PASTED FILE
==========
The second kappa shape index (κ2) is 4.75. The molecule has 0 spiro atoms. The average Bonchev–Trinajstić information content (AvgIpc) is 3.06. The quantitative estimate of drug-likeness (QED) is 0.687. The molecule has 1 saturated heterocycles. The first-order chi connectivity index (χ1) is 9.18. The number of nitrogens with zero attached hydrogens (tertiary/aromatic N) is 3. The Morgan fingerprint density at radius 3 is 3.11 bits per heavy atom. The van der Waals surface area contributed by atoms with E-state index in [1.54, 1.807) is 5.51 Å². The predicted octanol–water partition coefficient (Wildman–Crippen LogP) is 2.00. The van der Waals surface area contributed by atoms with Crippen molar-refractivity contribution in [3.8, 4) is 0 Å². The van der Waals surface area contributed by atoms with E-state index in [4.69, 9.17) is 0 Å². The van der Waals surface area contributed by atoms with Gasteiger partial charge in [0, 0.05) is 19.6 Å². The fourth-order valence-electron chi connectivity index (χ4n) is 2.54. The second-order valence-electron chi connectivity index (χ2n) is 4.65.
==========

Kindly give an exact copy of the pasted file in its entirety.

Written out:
The second kappa shape index (κ2) is 4.75. The molecule has 0 spiro atoms. The average Bonchev–Trinajstić information content (AvgIpc) is 3.06. The quantitative estimate of drug-likeness (QED) is 0.687. The molecule has 1 saturated heterocycles. The first-order chi connectivity index (χ1) is 9.18. The number of nitrogens with zero attached hydrogens (tertiary/aromatic N) is 3. The Morgan fingerprint density at radius 3 is 3.11 bits per heavy atom. The van der Waals surface area contributed by atoms with E-state index in [1.54, 1.807) is 5.51 Å². The predicted octanol–water partition coefficient (Wildman–Crippen LogP) is 2.00. The van der Waals surface area contributed by atoms with Crippen molar-refractivity contribution in [3.8, 4) is 0 Å². The van der Waals surface area contributed by atoms with E-state index in [4.69, 9.17) is 0 Å². The van der Waals surface area contributed by atoms with Gasteiger partial charge in [0, 0.05) is 19.6 Å². The fourth-order valence-electron chi connectivity index (χ4n) is 2.54. The second-order valence-electron chi connectivity index (χ2n) is 4.65.